Monday, September 6, 2010

Answer to Will Sweetman's critcism of Balagangadhara

About Sweetman.

Let me just focus on one important and one not-so-important claim from the article. Her suggests that I argue the following.

First premise: Christianity is prototypically what religion is.

Second premise: Hinduism does not share all (or perhaps any) of the relevant properties of Christianity.

Conclusion: Hinduism is not a religion.

The problem, here, turns around the notion of 'prototypicality'. I explain at length (a) the source of the word; and (b) its meaning. For the role these clarifications play in Sweetman's analysis, I might as well not have written those passages.

'Prototypical' talks about our language-use. What it says is this. We use the word 'religion' in English to *minimally* refer to Christianity. This use does not tell us what the word 'religion' means; does not tell us that Christianity *is* a religion. In the book, I suggest that Christianity might not even be a religion and that our language-use might be totally wrong in this case. (For instance, we used to refer to whales as 'Fishes'. We now know they are mammals.) But we can only make such a claim after we have a theory of religion. This is the meaning of the word 'prototypical'. We need to rewrite the first premise so that this point becomes clear.

First Premise: In English, the word 'religion' refers minimally to Christianity.

Second premise: Hinduism does not share all (or perhaps any) of the relevant properties of Christianity.

Conclusion: ??????

We cannot conclude what Sweetman makes me conclude. We cannot even conclude that the word 'religion' does not refer to Hinduism (unless we add an additional premise: the word 'religion' refers to Christianity by virtue of the properties of Christianity).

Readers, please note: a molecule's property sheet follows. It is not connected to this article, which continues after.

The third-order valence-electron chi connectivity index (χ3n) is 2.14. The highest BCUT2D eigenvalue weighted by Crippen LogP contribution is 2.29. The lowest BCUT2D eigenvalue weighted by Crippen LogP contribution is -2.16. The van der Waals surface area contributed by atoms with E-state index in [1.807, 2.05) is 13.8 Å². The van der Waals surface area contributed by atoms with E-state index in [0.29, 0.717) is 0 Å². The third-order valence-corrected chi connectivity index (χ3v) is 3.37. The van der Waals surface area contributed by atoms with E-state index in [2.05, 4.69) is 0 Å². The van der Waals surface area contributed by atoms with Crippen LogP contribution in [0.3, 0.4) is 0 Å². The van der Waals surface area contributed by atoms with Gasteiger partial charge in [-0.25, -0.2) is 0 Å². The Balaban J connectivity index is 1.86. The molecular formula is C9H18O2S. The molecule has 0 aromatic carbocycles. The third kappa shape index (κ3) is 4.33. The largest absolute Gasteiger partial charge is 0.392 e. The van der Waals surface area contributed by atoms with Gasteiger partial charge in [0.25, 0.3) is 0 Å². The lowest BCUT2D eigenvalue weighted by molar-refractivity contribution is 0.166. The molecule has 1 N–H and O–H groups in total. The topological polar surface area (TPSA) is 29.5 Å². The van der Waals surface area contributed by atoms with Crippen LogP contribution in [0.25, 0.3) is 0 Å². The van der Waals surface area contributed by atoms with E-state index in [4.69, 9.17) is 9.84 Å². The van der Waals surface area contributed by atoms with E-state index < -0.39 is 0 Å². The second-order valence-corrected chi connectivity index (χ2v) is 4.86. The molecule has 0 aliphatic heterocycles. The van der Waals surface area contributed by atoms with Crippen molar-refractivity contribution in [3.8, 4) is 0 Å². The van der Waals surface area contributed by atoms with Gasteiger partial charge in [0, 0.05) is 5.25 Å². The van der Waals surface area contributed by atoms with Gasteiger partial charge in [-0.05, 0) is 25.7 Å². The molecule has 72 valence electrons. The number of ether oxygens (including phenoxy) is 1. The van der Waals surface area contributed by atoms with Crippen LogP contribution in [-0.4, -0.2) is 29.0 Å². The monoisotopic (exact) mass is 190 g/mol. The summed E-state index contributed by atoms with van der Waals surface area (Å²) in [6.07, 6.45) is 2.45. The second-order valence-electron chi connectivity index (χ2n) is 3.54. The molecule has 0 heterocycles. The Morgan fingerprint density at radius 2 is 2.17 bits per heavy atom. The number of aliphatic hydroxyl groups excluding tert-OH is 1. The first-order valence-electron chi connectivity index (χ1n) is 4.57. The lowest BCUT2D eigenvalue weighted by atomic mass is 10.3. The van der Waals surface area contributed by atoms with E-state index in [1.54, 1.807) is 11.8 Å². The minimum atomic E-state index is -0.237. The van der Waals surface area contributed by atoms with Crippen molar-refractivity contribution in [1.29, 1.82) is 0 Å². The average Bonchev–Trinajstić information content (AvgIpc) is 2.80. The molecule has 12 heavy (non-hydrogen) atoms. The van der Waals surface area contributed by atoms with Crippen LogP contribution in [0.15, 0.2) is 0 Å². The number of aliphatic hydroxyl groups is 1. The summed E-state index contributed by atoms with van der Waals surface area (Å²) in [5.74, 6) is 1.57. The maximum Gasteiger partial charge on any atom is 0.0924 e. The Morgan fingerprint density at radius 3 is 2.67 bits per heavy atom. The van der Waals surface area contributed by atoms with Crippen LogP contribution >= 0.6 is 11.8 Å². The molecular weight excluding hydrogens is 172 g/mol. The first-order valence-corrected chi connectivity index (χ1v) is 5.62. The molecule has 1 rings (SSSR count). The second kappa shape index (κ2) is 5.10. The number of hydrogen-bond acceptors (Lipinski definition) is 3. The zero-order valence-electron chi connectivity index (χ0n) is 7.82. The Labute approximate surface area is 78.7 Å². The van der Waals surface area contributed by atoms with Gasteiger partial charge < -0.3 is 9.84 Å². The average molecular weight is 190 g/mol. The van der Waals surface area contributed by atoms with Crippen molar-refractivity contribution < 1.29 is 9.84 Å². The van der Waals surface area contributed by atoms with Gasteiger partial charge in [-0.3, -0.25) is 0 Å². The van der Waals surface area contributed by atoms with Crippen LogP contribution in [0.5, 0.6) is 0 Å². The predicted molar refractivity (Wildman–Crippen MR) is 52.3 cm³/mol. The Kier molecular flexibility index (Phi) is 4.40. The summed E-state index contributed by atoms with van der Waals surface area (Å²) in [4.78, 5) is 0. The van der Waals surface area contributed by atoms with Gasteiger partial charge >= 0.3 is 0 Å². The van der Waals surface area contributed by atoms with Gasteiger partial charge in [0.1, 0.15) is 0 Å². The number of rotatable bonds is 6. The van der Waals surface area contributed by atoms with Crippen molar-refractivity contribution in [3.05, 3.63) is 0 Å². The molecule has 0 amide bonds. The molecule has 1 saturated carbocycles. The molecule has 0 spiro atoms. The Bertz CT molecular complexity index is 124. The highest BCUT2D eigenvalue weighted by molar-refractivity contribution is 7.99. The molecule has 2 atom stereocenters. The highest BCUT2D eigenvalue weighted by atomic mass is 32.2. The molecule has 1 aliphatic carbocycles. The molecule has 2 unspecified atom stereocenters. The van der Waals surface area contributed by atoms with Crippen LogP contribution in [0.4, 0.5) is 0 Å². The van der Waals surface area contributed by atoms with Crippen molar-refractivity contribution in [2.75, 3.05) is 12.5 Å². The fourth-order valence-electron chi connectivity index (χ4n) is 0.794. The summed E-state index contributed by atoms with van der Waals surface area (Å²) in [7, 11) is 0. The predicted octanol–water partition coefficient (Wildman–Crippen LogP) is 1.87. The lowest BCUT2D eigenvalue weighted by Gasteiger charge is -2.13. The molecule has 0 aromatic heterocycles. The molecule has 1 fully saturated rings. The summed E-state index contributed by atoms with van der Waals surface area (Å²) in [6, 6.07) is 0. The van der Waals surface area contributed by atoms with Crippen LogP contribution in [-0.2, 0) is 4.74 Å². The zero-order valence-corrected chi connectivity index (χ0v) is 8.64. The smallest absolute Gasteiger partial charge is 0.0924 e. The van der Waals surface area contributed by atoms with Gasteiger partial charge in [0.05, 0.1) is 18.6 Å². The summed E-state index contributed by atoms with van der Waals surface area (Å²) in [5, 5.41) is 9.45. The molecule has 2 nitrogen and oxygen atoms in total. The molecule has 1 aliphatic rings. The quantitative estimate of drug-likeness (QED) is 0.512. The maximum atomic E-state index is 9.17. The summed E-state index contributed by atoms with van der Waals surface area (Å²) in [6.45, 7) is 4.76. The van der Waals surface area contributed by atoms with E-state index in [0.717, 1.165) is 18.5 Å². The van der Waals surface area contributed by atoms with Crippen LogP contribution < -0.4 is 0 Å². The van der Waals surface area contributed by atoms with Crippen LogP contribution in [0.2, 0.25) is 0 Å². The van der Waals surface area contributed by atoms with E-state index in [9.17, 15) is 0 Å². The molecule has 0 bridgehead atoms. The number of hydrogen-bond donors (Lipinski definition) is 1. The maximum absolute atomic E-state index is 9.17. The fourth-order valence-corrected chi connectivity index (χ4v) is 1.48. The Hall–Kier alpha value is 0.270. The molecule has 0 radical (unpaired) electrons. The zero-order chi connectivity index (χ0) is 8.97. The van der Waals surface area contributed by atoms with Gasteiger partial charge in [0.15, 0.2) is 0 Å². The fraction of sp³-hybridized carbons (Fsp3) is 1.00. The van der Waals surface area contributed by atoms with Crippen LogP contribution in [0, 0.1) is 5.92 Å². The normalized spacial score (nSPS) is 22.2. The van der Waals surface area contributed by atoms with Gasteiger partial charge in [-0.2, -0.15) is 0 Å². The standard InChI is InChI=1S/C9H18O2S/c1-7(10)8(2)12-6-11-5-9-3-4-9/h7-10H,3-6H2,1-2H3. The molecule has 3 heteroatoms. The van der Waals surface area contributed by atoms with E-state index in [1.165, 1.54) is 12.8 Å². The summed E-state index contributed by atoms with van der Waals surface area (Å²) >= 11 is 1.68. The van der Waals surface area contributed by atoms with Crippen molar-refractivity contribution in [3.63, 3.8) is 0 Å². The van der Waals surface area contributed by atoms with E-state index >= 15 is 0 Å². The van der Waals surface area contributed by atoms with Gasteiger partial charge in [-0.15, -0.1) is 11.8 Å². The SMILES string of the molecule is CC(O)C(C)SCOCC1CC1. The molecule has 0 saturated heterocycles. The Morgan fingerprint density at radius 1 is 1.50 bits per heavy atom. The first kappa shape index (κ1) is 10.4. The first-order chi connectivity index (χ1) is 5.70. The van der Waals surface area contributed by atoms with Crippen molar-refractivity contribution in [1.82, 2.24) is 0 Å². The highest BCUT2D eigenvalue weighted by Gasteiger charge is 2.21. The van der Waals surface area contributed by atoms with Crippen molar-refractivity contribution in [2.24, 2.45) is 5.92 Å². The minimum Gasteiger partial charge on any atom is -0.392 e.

The problem is clear. Sweetman assumes that 'prototypicality' is the same as (or something like) 'central' or 'essential' properties of an object. Better put. He probably thinks that a prototypical 'example' is the best example of an *object*. However, the technical meaning of the word is not that. It is about what, in *language-use*, is understood as a best instance of a *word*. As I explain in the book, this notion is used for most natural-language categories and for sets for which the criteria of set-membership are vague. 'Face', 'bucket' (to keep to the book) are examples of such natural language categories. ':)' is a face; so is a visual smiley. A photograph of a smiling person is 'prototypical' when compared to either of the two. This has to do with graded membership of the set 'face', and where it is not possible to come up with an all-or-none criteria. (For instance, ':)' is not a face straight away to someone who either does not know computer conventions or to whom the trick of seeing a face in that set of symbols is not yet explained.)

In other words, Sweetman's representation of my 'argument' is flawed. I do not say this. This is the important point. Now to the not-so-important point. He says the following: "Balagangadhara himself acknowledges that "there is a quasi-universal consensus that the `Western' concept of religion is inadequate" (Balagangadhara 1994: 313) but he fails to see that this in itself is not a reason for thinking that Hinduism is not a religion but, rather, a reason to work out a better concept of religion."